Frankly, ShareChat is not for PLUs, or People Like Us. It’s for people who are on WhatsApp groups like ‘Maza hi maza’, ‘Jokes hi jokes’, ‘Bhai fans’, ‘Hindustan ki kasam’ and ‘Hot photos of Gurlz’. It’s for people who often make mistakes while downloading WhatsApp on Google Play Store because they can’t spell the name correctly, and search the store for ‘Kishore Kumar songs’ (the reason Gaana has so many subsidiary apps).
The internet is a new place for them, and English-language internet unfamiliar and unfriendly. They don’t get BuzzFeed jokes, Game of Thrones memes are meaningless to them, and they often use Facebook for sharing phone numbers — so that they can be added to WhatsApp groups, where they can find like-minded people.
They live in small towns like Jhunjhunu, Rajasthan; Mau, Uttar Pradesh; and Upleta, Gujarat. These are also the section of people where the next 400 million smartphone and internet users in India are going to come from, and they are the ones everyone from Google to Facebook is chasing.
ShareChat is for people in small towns like Jhunjhunu, Mau, and Upleta, who share jokes, “good morning” and “happy Tuesday” messages, political and God memes in local languages
Meanwhile, a relatively small Indian-languages-only social network, the Bengaluru-based ShareChat, just climbed to the 7th spot in the ‘social’ category on Google Play Store and has clocked over two million downloads since its launch in June 2015 (with, presumably, more downloads through several APK mirror sites that offer the app, possibly because its target audience may not know about Google Play Store, and often searches for the app on Google). It is a few spots behind Facebook, Facebook Lite, Instagram, and Snapchat, and has between 300,000 and 350,000 daily active users. Earlier this year, ShareChat was among the six Indian startups to join Google’s Launchpad Accelerator programme for a two-week bootcamp in Silicon Valley.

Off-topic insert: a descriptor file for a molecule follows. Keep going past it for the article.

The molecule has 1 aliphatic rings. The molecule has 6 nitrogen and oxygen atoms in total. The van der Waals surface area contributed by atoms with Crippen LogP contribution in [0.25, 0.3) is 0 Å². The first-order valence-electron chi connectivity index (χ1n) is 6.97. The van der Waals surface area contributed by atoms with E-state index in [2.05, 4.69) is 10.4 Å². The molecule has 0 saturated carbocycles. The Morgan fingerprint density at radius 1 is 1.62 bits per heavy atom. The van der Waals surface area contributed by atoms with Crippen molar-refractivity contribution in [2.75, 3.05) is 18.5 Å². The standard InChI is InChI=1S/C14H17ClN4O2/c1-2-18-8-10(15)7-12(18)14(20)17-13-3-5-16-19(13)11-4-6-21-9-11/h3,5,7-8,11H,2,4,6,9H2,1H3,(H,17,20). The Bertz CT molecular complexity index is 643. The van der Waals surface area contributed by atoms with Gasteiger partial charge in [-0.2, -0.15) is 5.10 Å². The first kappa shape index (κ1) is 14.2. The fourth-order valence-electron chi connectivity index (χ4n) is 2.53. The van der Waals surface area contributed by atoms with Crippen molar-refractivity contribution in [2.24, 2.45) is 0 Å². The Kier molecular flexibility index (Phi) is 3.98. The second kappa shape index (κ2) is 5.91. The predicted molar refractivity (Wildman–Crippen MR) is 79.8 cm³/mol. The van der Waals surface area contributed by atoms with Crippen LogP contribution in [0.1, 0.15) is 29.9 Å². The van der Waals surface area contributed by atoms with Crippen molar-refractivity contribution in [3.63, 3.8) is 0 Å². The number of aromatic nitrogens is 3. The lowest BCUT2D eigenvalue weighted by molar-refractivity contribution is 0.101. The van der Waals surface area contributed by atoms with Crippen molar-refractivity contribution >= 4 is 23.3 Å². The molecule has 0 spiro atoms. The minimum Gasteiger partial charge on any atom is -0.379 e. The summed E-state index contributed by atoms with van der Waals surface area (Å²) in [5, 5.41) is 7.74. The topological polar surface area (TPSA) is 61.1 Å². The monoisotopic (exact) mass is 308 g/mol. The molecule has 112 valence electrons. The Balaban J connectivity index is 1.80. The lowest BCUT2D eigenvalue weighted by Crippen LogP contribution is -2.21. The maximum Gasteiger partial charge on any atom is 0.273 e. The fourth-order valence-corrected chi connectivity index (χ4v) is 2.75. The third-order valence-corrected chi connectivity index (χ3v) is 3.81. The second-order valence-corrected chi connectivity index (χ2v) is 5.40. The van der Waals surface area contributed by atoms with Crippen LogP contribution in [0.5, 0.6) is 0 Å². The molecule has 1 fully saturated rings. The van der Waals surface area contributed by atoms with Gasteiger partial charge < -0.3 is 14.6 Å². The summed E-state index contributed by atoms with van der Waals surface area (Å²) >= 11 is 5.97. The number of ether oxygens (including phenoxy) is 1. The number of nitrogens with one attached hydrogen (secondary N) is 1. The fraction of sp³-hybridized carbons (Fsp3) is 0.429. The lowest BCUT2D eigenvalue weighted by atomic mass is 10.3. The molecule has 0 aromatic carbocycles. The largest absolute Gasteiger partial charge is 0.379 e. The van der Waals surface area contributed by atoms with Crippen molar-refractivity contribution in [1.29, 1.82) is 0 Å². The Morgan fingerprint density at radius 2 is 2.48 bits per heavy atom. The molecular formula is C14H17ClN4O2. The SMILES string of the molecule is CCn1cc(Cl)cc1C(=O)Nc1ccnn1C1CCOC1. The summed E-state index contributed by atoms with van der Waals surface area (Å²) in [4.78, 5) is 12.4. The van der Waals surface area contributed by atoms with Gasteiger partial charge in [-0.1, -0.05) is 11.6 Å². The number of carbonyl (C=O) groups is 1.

ShareChat’s founders and its data-driven tech team are so sure about the preferences of the app’s userbase that a few months ago, they removed English as a primary language for content when they found that the majority of their users, in spite of choosing English in the language settings, were actually sharing content and talking to each other in Indian languages like Hindi, Marathi, Telugu, Gujarati and Malayalam. In fact, removing English made their engagement with the app go UP. So now, content on Sharechat is available in Hindi, Marathi, Malayalam, Telugu, Gujarati and Punjabi, with Tamil and Bengali about to be added soon.
“We realised people chose English basically because nobody makes good apps for them in regional languages,” says Farid Ahsan, ShareChat’s 20-something co-founder and CEO. “Also, we Indians have become so accustomed to the Roman script, that even when we chat on WhatsApp etc we chat in Hindi but type in the English script. Nobody cares about Indic keyboards either, they are pretty ok with typing Hindi or Bengali words in English,” he adds.